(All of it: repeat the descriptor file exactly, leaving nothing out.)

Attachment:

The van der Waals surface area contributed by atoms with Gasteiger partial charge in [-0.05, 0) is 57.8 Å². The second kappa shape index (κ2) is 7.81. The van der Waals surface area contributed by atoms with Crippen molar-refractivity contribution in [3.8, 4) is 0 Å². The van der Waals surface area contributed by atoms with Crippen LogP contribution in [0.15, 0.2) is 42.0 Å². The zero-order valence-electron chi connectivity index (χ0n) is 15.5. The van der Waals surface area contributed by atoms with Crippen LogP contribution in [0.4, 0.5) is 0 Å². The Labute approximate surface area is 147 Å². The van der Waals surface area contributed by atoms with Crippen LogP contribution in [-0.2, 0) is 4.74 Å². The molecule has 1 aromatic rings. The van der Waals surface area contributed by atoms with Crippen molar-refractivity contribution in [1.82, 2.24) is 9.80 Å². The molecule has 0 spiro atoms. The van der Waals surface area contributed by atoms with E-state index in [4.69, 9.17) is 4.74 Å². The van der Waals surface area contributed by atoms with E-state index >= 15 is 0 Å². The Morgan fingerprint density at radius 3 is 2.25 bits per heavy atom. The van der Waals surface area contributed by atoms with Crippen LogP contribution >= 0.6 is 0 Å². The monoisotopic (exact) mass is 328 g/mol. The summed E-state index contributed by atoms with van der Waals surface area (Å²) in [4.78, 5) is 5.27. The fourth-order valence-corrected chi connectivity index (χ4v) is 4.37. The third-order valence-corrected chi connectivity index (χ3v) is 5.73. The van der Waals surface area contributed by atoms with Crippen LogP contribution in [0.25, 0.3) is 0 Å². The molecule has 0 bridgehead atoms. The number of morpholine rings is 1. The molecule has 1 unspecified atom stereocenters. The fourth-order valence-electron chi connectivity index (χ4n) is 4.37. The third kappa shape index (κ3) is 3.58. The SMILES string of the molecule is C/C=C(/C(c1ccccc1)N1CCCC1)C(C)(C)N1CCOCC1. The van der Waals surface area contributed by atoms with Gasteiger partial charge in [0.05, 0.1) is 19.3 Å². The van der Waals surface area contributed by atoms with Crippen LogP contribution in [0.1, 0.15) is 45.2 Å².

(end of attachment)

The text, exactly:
The van der Waals surface area contributed by atoms with Gasteiger partial charge in [-0.05, 0) is 57.8 Å². The second kappa shape index (κ2) is 7.81. The van der Waals surface area contributed by atoms with Crippen molar-refractivity contribution in [3.8, 4) is 0 Å². The van der Waals surface area contributed by atoms with Crippen LogP contribution in [0.15, 0.2) is 42.0 Å². The zero-order valence-electron chi connectivity index (χ0n) is 15.5. The van der Waals surface area contributed by atoms with Crippen LogP contribution in [0.4, 0.5) is 0 Å². The Labute approximate surface area is 147 Å². The van der Waals surface area contributed by atoms with Crippen LogP contribution in [-0.2, 0) is 4.74 Å². The molecule has 1 aromatic rings. The van der Waals surface area contributed by atoms with Crippen molar-refractivity contribution in [1.82, 2.24) is 9.80 Å². The molecule has 0 spiro atoms. The van der Waals surface area contributed by atoms with E-state index in [4.69, 9.17) is 4.74 Å². The van der Waals surface area contributed by atoms with E-state index >= 15 is 0 Å². The Morgan fingerprint density at radius 3 is 2.25 bits per heavy atom. The van der Waals surface area contributed by atoms with Crippen LogP contribution >= 0.6 is 0 Å². The monoisotopic (exact) mass is 328 g/mol. The summed E-state index contributed by atoms with van der Waals surface area (Å²) in [4.78, 5) is 5.27. The fourth-order valence-corrected chi connectivity index (χ4v) is 4.37. The third-order valence-corrected chi connectivity index (χ3v) is 5.73. The van der Waals surface area contributed by atoms with Crippen LogP contribution in [0.25, 0.3) is 0 Å². The molecule has 0 bridgehead atoms. The number of morpholine rings is 1. The molecule has 1 unspecified atom stereocenters. The fourth-order valence-electron chi connectivity index (χ4n) is 4.37. The third kappa shape index (κ3) is 3.58. The SMILES string of the molecule is C/C=C(/C(c1ccccc1)N1CCCC1)C(C)(C)N1CCOCC1. The van der Waals surface area contributed by atoms with Gasteiger partial charge in [0.05, 0.1) is 19.3 Å². The van der Waals surface area contributed by atoms with Crippen LogP contribution in [0.1, 0.15) is 45.2 Å².